When using A.pos(B) to find and judge, if the result is empty, it means that there must be members in B that cannot be found in A, which means that A must not contain B. However, if the search result is not empty, and if there are duplicate members in B, then there is no guarantee that A contains B, such as in A5.

The results of A8 and A9 are as follows：

It is feasible to use B^A==B to judge whether A includes B. According to the results in A8 and A9, it can be determined that A1 contains A6, but A1 does not contain A7. When using this method, it should be noted that the operands of intersection operation cannot be reversed, otherwise, the order of members in the result of calculation A^B may be different from that of B, so it cannot be correctly judged.

3 Loop function positioning

Similar to the symbol ~, in the parameters of the loop function, you can use # to represent the sequence number of the current member.

 A 1 [5,4,3,2,1] 2 =A1.(#) 3 =A1.(#+~) 4 =A1.select(#%3==2) 5 =A1.group(int((#-1)/2))

A2 obtains the sequence composed of sequence number, A3 obtains the result sequence of adding each position member and sequence number. A4 use the A.select() function to select the second member of each three in the sequence of A1, that is, the second, fifth, eighth … member and form a sequence. A5 divides A1 into groups of every 2 members. The results of A2~A5 are as follows:

In loop function, SPL also provides access to members in a relative manner with the [ ] symbol:

 A 1 [1,2,3,4,5] 2 =A1.(~) 3 =A1.(~) 4 =A1.((~-~[-1])/~[-1]) 5 =demo.query("select * from   STOCKRECORDS where STOCKID=000062").sort(DATE) 6 =A5.((CLOSING-CLOSING[-1])/CLOSING[-1]) 7 0 8 =A5.max(if(CLOSING>CLOSING[-1],A7=A7+1,A7=0))

A2 is to take out each member itself from the sequence. A3 takes the next member from each position. A4 calculates the growth rate of each member in the sequence compared with the previous member. A2, A3 and A4 are calculated as follows:

A5 query the stock information of the specified number. A6 calculates the daily share price increase, A8 further calculates the maximum consecutive rising days of this stock. The results of A6 and A8 are as follows:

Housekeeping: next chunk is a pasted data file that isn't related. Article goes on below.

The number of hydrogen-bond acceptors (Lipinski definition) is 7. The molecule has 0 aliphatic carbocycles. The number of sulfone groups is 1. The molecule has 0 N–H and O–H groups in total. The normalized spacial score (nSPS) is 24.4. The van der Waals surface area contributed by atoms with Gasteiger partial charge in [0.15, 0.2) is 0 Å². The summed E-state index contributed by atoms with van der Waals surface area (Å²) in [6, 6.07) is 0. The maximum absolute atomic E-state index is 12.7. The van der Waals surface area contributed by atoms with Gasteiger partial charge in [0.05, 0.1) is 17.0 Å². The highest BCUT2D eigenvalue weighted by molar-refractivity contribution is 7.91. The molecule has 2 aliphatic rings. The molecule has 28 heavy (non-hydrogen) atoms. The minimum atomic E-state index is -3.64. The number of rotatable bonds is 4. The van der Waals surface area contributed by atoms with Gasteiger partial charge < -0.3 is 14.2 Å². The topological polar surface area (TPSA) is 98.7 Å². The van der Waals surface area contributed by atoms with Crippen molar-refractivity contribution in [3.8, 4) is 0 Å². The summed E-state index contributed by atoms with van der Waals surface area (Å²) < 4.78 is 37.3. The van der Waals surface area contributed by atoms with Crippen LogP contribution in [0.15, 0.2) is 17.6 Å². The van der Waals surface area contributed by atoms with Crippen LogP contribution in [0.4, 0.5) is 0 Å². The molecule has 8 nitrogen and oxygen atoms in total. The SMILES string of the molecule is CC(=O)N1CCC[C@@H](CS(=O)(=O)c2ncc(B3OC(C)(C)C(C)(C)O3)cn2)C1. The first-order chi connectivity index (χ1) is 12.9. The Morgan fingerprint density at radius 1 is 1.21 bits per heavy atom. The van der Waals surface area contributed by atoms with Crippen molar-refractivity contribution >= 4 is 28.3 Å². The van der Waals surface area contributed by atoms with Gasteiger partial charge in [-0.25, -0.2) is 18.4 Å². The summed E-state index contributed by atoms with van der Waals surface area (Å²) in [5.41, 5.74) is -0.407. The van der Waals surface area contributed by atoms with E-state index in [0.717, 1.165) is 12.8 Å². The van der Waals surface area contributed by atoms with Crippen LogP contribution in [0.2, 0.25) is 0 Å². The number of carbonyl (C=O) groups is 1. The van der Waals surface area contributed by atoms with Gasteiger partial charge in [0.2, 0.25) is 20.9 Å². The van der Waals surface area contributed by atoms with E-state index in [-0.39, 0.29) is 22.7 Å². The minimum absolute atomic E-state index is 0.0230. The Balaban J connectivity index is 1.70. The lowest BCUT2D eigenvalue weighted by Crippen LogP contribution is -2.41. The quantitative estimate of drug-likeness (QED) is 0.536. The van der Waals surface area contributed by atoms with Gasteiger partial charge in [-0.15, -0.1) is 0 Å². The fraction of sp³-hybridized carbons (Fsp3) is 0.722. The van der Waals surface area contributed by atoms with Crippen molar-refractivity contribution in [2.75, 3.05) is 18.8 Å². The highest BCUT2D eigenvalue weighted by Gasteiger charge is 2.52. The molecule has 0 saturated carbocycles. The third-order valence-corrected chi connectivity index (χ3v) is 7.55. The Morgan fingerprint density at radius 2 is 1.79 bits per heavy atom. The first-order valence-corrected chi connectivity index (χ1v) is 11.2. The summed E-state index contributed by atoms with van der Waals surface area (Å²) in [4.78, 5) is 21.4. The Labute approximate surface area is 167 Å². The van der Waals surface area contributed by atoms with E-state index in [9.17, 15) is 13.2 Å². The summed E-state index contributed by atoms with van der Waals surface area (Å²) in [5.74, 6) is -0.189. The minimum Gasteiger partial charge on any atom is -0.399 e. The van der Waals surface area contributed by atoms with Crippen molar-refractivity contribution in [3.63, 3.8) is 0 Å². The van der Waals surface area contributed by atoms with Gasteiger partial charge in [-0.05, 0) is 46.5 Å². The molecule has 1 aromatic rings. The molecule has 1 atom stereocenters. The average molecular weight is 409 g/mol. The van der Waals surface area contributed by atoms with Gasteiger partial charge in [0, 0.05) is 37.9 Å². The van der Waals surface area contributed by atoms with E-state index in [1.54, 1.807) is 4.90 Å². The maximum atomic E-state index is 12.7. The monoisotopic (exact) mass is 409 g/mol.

You can also use ~[a, b] to access subsets in loop operations:

 A 1 [1,2,3,4,5] 2 =A1.(~[-1,1]) 3 =A1.(~[-1,1].avg()) 4 =A1.(~[1-#,0].sum()) 5 =A1.(~[,0].sum()) 6 =A1.(~[0,].sum())

A2 lists the three members for each position in the sequence. A3 calculate the moving average of each position. A4 and A5 are both cumulative summations. A6 calculates the reverse cumulative sum, which is the sum of the remaining members. The results of A2~A6 are as follows:

4 Aligned access

As we know, the symbol # in a loop function is used to represent the serial number of the current member. In fact, it is a number, which can participate in operations like other numbers, especially can be used as a serial number to access members of other sequences. With this feature, we can access other sequences in alignment in the calculation:

 A 1 [1,2,3,4,5] 2 =A1.(A1(#)) 3 =A1.(A1.m(#-1)) 4 [5,4,3,2,1] 5 =A1.(~+A4(#)) 6 =A1++A4 7 =10.(if(#%2==1,A1((#-1)/2+1),A4(#/2)))

In the loop calculation, the # in the expression can be used to represent the current sequence number. After calculation, the results of A2, A3, A5, A6 and A7 are as follows:

When multiple equal length sequences are used, the effect of similar record fields can be achieved by using the aligned access:

 A 1 [Bray,Jacob,Michael,John] 2 [65,87,98,72] 3 [76,82,78,88] 4 =A1.ranks@z(A2(#)+A3(#)) 5 =A1.new(~:name,A4(#):rank)

A4 calculate the ranking of the total score, and get the scores according to the position when calculating the total score. A5 generates the sequence table of names and rankings, and also associates the data in the two sequences according to their positions. A4 and A5 results are as follows:

5 Sequence alignment

Before using aligned access, it is necessary to ensure that all sequences have been arranged in the same order, but in practice, the sequences may not always be like this. In this case, use the alignment function A.align() to reorder the sequence according to a benchmark sequence:

 A B 1 =demo.query("select * from   EMPLOYEE") /Employee table 2 =demo.query("select * from   ATTENDANCE").align(A1:EID,EMPLOYEEID) / Align the attendance table by employee ID 3 =demo.query("select * from PERFORMANCE").align(A1:   EID, EMPLOYEEID) / Align the performance table by employee ID 4 =A1.new(NAME,SALARY*(1+A2(#).ABSENCE+A3(#).EVALUATION):salaryPaid) /Create a new sequence table to calculate salary. A1,A2, and A3 are in same order. 5 =demo.query("select * from GYMSCORE   where EVENT='Vault'") / Vault score 6 =demo.query("select * from GYMSCORE   where EVENT='Floor'").align(A5:NAME,NAME) /Floor score，aligned by athlete 7 =A5.(round(SCORE*0.6+A6(#).SCORE *0.4,3)) / Calculate weighted score 8 =A7.ranks@z() / Calculate weighted ranking 9 =A5.new(NAME,A7(#):score,A8(#):rank) /Create new sequence table to calculate athlete’s weighted score and ranking

The sequence tables of A2 and A3 have been aligned according to the employee ID in A1, and A4 calculates the salary sequence table of employees as follows:

A6 aligns the data with the names of the athletes in the A5 sequence table, and A7 calculates the weighted scores accordingly. A8 calculates the ranking of weighted scores, and finally A9 sorts out the result sequence table as follows:

In fact, the alignment function using the @a option will also return a sequence aligned with the base sequence, except that each member of the sequence is a set, which can also be applied to aligned access.

 A B 1 =demo.query("select * from   EMPLOYEE") /Employee table 2 [California,Texas,Pennsylvania] 3 =A1.align@a(A2,STATE) /Aligned grouping by states in A2 4 =A3.new(A2(#):STATE,~.count():Count,round(~.avg(age(BIRTHDAY)),2):Age) / Use # to find the field value in A2 according to the serial number in A3